In honor of National Small Business week, I want to highlight the 150,000 SMBs that helped me throughout my career in the SMB world and how the lessons I learned from them influence SingleHop today.
My career has been spent servicing the small business space. Prior to SingleHop, I ran midPhase, a shared web hosting company that provided services to 160K clients. I also had ownership in a merchant processing company that provided payment processing to SMBs and an advertising company I started that provided media placement to SMBs. Considering the exposure Iâ€™ve had in dealing with SMBs, there are a few things Iâ€™ve found along the way that matter greatly to the SMB client.
Dan Ushman and I started midPhase in 2003. midPhase was a shared hosting provider and we catered to the SMB space. Many were just setting up an online presence and overall were doing very simple things, such as hosting email, putting up a contact page using a website builder, etc. In 2006, we began to see a change for many of our clients as they began doing more complex things, like e-commerce shops, database intensive applications, mobile apps, and much more that businesses had traditionally been handling within their four walls. It was clear that this needed to change because a SMB could not handle that level of complexity on its own; outsourcing made far more sense.
We began SingleHop in 2006 to focus on that part of the market; specifically, making complex infrastructure easier to provision for small and medium-sized organizations. Based on our experience running midPhase and other companies and the experience from the worldâ€™s greatest teachers, which consisted of over 150,000 small businesses, there were a few lessons that we learned along the way that influence how we run SingleHop.
Lesson 1: Provide Obsessive Levels of Control
As a consumer, we havenâ€™t always been in control of how we consume and manage services, but the information age and Internet are quickly changing that. Putting the user in control creates a great deal of loyalty. Companies that have successfully done this often have the most dedicated and engaged customer bases. One great example is Apple and the iPod. Appleâ€™s key marketing message with the iPod was to become your own DJ: play what genre of music you want, take the music with you, and be in complete control.
More recently, a great example of putting the consumer in control has been Uber. If you live in Chicago, you quickly become very loyal to this service, which is an app that lets you flag a taxi from the warmth of your office to have it ready and waiting by the time you get outside. You can even pick the type of car based on your budget, whenever and wherever you want it.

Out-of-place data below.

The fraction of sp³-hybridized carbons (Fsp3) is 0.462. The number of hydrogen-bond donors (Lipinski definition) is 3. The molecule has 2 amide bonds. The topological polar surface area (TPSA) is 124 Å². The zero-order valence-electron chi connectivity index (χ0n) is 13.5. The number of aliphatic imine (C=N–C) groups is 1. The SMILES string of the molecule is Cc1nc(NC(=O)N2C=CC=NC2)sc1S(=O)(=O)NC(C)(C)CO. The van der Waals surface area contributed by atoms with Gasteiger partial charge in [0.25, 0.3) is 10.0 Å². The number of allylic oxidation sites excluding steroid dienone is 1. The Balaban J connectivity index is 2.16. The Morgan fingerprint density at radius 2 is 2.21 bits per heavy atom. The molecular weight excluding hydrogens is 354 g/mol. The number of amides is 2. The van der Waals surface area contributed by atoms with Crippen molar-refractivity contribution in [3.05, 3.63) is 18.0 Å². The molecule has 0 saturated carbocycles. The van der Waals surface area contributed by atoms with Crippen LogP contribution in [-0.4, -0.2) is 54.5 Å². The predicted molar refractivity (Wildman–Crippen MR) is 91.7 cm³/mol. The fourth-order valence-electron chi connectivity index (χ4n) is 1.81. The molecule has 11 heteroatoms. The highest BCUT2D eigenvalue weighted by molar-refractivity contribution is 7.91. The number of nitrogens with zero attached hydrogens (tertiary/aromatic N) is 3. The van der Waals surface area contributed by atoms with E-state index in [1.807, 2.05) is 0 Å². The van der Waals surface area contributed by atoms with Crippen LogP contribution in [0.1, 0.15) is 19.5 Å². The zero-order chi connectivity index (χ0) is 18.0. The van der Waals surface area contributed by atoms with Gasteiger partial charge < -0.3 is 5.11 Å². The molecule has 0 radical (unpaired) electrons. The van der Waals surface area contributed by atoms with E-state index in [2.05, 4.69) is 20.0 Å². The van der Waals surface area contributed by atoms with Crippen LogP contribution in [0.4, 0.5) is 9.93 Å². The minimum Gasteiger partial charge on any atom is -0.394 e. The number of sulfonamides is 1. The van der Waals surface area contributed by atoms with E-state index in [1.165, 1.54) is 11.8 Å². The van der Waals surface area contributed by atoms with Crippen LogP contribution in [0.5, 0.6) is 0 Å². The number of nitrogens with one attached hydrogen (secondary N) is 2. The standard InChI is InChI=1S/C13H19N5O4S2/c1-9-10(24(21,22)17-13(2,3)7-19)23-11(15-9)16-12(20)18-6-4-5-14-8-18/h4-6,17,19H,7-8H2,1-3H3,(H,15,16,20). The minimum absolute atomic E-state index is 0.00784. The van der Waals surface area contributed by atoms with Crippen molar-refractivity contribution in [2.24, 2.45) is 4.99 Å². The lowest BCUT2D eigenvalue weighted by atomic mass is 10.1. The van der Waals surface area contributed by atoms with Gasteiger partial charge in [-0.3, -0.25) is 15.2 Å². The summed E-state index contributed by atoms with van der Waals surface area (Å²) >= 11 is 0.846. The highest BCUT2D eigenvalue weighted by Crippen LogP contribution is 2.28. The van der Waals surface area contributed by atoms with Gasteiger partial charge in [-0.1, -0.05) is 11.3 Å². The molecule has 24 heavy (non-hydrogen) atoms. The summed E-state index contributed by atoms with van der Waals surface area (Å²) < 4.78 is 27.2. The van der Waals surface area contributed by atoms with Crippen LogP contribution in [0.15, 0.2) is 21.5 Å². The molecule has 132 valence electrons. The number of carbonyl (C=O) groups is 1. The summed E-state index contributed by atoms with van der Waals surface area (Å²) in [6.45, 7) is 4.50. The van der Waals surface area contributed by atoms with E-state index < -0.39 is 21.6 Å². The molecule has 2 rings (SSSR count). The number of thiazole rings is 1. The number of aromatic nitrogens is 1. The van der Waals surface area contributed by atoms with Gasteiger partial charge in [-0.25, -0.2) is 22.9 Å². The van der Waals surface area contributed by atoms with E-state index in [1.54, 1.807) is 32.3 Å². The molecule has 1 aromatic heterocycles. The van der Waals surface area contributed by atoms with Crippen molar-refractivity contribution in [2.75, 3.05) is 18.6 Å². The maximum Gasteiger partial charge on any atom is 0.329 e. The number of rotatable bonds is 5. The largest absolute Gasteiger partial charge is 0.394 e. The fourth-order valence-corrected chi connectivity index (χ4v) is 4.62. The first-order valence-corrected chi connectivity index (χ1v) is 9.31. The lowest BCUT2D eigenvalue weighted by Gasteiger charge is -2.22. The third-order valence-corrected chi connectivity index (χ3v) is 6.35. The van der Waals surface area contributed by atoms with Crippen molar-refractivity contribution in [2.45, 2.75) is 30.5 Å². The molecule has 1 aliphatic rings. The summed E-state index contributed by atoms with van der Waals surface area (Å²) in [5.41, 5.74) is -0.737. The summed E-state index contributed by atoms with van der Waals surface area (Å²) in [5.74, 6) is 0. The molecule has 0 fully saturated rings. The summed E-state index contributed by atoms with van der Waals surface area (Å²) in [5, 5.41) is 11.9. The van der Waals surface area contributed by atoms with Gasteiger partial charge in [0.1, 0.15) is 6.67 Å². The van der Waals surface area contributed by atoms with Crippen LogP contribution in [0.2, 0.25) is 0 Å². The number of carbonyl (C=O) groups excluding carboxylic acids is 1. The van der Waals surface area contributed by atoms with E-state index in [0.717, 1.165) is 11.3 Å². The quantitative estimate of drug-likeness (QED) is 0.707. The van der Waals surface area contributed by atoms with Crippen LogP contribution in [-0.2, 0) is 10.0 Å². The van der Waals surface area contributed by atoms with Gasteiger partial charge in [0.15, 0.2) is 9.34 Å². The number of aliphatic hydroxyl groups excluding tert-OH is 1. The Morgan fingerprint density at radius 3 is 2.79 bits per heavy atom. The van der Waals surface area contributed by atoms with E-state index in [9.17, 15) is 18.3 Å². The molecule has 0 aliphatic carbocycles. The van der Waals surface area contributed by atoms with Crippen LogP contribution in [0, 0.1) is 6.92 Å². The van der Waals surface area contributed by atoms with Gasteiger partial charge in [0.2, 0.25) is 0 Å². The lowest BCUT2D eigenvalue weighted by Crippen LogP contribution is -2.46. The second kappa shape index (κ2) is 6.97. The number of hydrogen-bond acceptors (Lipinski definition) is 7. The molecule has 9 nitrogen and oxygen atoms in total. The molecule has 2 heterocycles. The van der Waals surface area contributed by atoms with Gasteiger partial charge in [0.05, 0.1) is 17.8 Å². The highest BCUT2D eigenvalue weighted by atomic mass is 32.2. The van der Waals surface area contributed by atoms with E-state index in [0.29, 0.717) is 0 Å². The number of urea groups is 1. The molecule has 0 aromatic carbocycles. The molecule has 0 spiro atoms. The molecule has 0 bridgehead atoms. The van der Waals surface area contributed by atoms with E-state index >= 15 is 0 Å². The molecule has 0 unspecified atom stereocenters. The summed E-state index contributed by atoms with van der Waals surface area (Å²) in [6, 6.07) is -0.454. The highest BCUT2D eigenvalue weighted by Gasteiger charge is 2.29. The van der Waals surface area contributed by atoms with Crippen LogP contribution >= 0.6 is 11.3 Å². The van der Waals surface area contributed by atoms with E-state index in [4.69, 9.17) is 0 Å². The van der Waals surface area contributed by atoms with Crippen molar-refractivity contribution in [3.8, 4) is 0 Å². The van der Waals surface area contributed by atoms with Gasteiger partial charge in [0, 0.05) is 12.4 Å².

One of the ways we learned how to put the user in control was at midPhase, where we provided our SMB clients with an interface to both modify their services, such as their email addresses and applications installed, and to design and maintain their website. We had over 150K clients, so by enabling our customers to modify their services, we were able to dramatically reduce the amount of support tickets. Although fewer support tickets was the primary reason for putting our customers in control, we later found that by empowering our customers with this level of control, we also created a more loyal customer base.
At midPhase, we discovered that our customer base appreciated being able to add services with ease, without having to work through a sales person. Small businesses want to be as independent as possible, so having a huge level of control over all the facets of their business gives them confidence that everything is running the way they want and need it to be.
At SingleHop, empowering our customers and putting them in control has been a very big part of our story and our value proposition. We spent the first two years building out our LEAP Platform. LEAP allows our clients to provision and modify services on demand. With LEAP you can control your infrastructure not just from your computer, but you can also use our LEAP app on your mobile phone or tablet, giving you control from anywhere, anytime. This lets us stick to the core of our business by making it easier for our clients to design and deploy complex infrastructures.
By working with over 150,000 small businesses and learning more than I could have ever hoped, I understand what is most important to them and have channeled that into how I run SingleHop.
Stay tuned for the next two parts in this series.